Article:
Raytheon Lands Huge Contract To Improve GPS Accuracy
The United States Air Force has selected Raytheon for an "initial contract of $886 million to develop a new element of the Global Positioning System to improve the accuracy of information from GPS satellites." GPS is fantastic, and it's even available on most smartphones, but for anyone who has tried to find a very specific address before, they would know that the accuracy can certainly be "off" sometimes. The contract represents the first two development blocks of the advanced control segment (OCX), which will have a significant impact on GPS capabilities. The OCX system will include anti-jam capabilities and improved security, accuracy and reliability and will be based on a modern service-oriented architecture to integrate government and industry open-system standards. Lynn Dugle, president of Raytheon's Intelligence and Information Systems business, had this to say about the new partnership:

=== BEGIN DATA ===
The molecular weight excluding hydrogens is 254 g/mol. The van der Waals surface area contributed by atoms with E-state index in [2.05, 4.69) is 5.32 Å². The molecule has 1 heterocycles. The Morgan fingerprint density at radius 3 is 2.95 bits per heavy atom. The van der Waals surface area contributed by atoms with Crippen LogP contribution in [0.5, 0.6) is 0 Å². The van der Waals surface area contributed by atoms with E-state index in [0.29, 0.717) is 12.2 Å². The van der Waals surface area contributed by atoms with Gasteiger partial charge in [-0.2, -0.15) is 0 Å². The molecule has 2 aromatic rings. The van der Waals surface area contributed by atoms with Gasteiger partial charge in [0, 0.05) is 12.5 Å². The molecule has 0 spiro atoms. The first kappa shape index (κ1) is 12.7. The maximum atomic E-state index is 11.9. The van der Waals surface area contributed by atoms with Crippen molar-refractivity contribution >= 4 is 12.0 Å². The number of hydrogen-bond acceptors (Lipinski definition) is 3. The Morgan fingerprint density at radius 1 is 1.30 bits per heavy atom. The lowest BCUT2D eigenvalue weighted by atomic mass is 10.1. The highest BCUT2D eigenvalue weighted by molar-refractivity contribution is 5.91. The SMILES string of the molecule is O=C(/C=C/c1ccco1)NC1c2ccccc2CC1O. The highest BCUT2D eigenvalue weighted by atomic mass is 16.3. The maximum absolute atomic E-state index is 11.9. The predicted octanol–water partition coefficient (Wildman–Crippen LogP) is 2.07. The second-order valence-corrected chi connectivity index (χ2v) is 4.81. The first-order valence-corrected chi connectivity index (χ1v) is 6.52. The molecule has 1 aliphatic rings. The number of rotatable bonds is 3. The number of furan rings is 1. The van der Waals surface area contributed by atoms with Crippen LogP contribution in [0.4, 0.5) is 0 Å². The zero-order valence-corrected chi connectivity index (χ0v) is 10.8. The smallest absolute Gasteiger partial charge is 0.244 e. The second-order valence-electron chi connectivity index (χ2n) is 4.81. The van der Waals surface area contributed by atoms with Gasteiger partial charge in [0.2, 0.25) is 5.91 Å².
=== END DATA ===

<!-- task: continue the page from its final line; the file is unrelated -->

"We are excited to partner with the Air Force to provide the best-value GPS control system for the future. Raytheon's broad experience in delivering satellite-to-ground command and control systems will ensure that our nation's military and civil GPS users worldwide are provided new capabilities."
This new OCX promises the dramatically affect GPS command, control and mission capabilities and make it eaiser for the operations team to run the current GPS block II and all future GPS satellites, and if you think accuracy is important when it comes time to find that out-of-town dry cleaning place, just imagine how important it is when you're talking about tactical strategies in military deployment.